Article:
Is the difference between sudo and gksu the same as the difference between sudo -i and sudo -s?
Is the difference between
sudo cmd and
gksu cmd, the same as the difference
between starting a shell with
sudo -i and
… or put another way,
sudo cmd the same as
sudo -i cmd
gksu cmd the same as
sudo -s cmd?
EDIT: Based on what I read on an Ubuntu Documentation Page where it says:
You should never use normal sudo to start graphical applications as root. You should use gksudo (kdesudo on Kubuntu) to run such programs. gksudo sets HOME=~root, and copies .Xauthority to a tmp directory. This prevents files in your home directory becoming owned by root. (AFAICT, this is all that's special about the environment of the started process with gksudo vs. sudo).
The “AFAICT” doen’t really give me full confidence that there is nothing more to it.
(..a belated UPDATE: I tested his commemnt today (2 months later) about:
“This prevents files in your home directory becoming owned by root.”
All files I created via sudo/gksu were all owned by “root“, and the group was “root“.)
I’ve read parts of the
info sudo and noticed the
-s seem to be doing the same thing as the AFAICT environment issue…
but I hit overload.. so I’ve asked my question here.
PS.. My question is not about sudo vs gksu
.. It is more about: Is gksu the same as sudo -s
.. and if not, how do they differ?
gksu is basically a graphical frontend for sudo that allows graphical command to be run without the need to run an X terminal emulator and using su directly. It’s effectively just a GTK+ skin for the superuser commands.
So if you wanted to run a GUI based program as root, you would invoke it with
gksu cmd, rather than
sudo cmd, which is used for invoking console programs as root.
This isn’t really an answer, but it may be of some interest…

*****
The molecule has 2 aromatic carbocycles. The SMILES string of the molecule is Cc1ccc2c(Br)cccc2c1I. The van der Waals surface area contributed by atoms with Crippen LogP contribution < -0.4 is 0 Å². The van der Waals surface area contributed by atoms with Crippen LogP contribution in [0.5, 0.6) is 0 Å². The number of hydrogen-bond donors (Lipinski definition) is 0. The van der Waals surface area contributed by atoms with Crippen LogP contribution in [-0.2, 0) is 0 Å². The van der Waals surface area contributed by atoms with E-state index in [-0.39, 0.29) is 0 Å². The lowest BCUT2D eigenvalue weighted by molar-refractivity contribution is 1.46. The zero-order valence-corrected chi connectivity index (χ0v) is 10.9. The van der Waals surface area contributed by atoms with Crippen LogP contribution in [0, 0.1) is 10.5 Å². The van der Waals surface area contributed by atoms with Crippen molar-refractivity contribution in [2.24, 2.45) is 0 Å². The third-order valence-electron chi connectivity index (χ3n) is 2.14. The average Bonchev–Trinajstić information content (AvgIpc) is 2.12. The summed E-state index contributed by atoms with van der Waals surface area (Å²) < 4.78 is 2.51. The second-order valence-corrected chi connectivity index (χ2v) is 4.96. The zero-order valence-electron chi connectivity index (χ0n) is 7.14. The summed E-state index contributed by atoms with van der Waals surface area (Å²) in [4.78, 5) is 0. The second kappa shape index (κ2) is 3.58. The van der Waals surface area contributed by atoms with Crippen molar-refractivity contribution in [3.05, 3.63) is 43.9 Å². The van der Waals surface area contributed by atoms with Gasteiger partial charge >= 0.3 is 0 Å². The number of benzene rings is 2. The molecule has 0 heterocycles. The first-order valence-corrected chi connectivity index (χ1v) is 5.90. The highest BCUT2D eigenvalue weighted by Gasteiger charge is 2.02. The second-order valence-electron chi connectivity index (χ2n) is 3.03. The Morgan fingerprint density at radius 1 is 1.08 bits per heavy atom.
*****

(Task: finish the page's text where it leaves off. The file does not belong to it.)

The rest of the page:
I’m starting to get an idea of what goes on with these su commands,
but I’m not quite there yet…
I do use
gksu… This is more a journey of understanding for me… and I wan’t to understand if
gksu is valid for
kate, or must I use the KDE variant
Here are some results of some tests I’ve just tried.
From user fred's terminal, launch gnome-terminal su style resulting custom (ls) new file command prompt prompt home ownership --------- -------------------- ------- ----- ---------- sudo .root@DT:~# fred's fred root gksu root@DT:/home/fred# root's fred root sudo -i root@DT:~# root's root root sudo -s .root@DT:~# fred's fred root
These results don’t agree with the Ubuntu Documentation Page, where it says:
This prevents files in your home directory becoming owned by root
UPDATE: The XAUTHORITY
env variables for the sudo and gksu invoked Terminals are different (as mentioned on the Ubuntu Documentation Page) ..
sudo #### XAUTHORITY=/var/run/gdm/auth-for-fred-RsngLK/database sudo -i #### XAUTHORITY=/var/run/gdm/auth-for-fred-RsngLK/database sudo -s #### XAUTHORITY=/var/run/gdm/auth-for-fred-RsngLK/database gksu #### XAUTHORITY=/tmp/libgksu-xR2OGn/.Xauthority
This shows that
gksu is definitely not the same as the
sudo -s command I referred to in the question … and therefore anwers my otiginal question (in some still obscure way) … and Chris’s answer certainly got me thinking hard on this one! … I need a coffee!!
sudo is for command line apps, gksu/gksudo for graphical ones
sudo -i resets the login environment to the target user (root, in this case). Mainly, it is that the
HOME environment variable is changed, which means the target user’s
~/.bashrc is loaded.
gksu is, therefore, like
sudo -i in that is switches
$HOME to the root user.